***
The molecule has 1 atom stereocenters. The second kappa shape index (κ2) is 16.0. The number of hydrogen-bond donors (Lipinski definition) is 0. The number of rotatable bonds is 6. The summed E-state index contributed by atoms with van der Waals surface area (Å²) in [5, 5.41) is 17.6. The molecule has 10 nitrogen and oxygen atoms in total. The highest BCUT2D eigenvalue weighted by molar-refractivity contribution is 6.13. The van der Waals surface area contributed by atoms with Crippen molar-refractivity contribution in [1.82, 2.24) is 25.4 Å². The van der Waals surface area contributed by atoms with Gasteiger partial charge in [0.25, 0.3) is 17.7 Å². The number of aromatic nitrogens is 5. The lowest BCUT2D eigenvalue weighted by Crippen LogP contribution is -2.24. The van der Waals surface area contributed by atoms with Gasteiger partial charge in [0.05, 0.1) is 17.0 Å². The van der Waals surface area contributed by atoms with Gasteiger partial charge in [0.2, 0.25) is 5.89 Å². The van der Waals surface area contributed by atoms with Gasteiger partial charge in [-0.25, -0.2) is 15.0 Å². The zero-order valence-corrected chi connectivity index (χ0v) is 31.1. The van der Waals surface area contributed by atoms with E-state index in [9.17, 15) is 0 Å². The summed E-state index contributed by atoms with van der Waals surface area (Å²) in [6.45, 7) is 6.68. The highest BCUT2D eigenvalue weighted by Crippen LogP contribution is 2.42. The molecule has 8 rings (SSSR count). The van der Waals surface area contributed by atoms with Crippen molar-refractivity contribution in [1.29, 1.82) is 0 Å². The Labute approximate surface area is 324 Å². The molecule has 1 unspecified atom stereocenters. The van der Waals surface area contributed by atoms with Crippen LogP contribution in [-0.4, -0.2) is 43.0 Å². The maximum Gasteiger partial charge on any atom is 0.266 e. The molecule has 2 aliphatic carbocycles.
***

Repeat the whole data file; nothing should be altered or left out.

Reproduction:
The molecule has 1 atom stereocenters. The second kappa shape index (κ2) is 16.0. The number of hydrogen-bond donors (Lipinski definition) is 0. The number of rotatable bonds is 6. The summed E-state index contributed by atoms with van der Waals surface area (Å²) in [5, 5.41) is 17.6. The molecule has 10 nitrogen and oxygen atoms in total. The highest BCUT2D eigenvalue weighted by molar-refractivity contribution is 6.13. The van der Waals surface area contributed by atoms with Crippen molar-refractivity contribution in [1.82, 2.24) is 25.4 Å². The van der Waals surface area contributed by atoms with Gasteiger partial charge in [0.25, 0.3) is 17.7 Å². The number of aromatic nitrogens is 5. The lowest BCUT2D eigenvalue weighted by Crippen LogP contribution is -2.24. The van der Waals surface area contributed by atoms with Gasteiger partial charge in [0.05, 0.1) is 17.0 Å². The van der Waals surface area contributed by atoms with Gasteiger partial charge in [0.2, 0.25) is 5.89 Å². The van der Waals surface area contributed by atoms with Gasteiger partial charge in [-0.25, -0.2) is 15.0 Å². The zero-order valence-corrected chi connectivity index (χ0v) is 31.1. The van der Waals surface area contributed by atoms with E-state index in [9.17, 15) is 0 Å². The summed E-state index contributed by atoms with van der Waals surface area (Å²) in [6.45, 7) is 6.68. The highest BCUT2D eigenvalue weighted by Crippen LogP contribution is 2.42. The molecule has 8 rings (SSSR count). The van der Waals surface area contributed by atoms with Crippen molar-refractivity contribution in [1.29, 1.82) is 0 Å². The Labute approximate surface area is 324 Å². The molecule has 1 unspecified atom stereocenters. The van der Waals surface area contributed by atoms with Crippen LogP contribution in [-0.4, -0.2) is 43.0 Å². The maximum Gasteiger partial charge on any atom is 0.266 e. The molecule has 2 aliphatic carbocycles.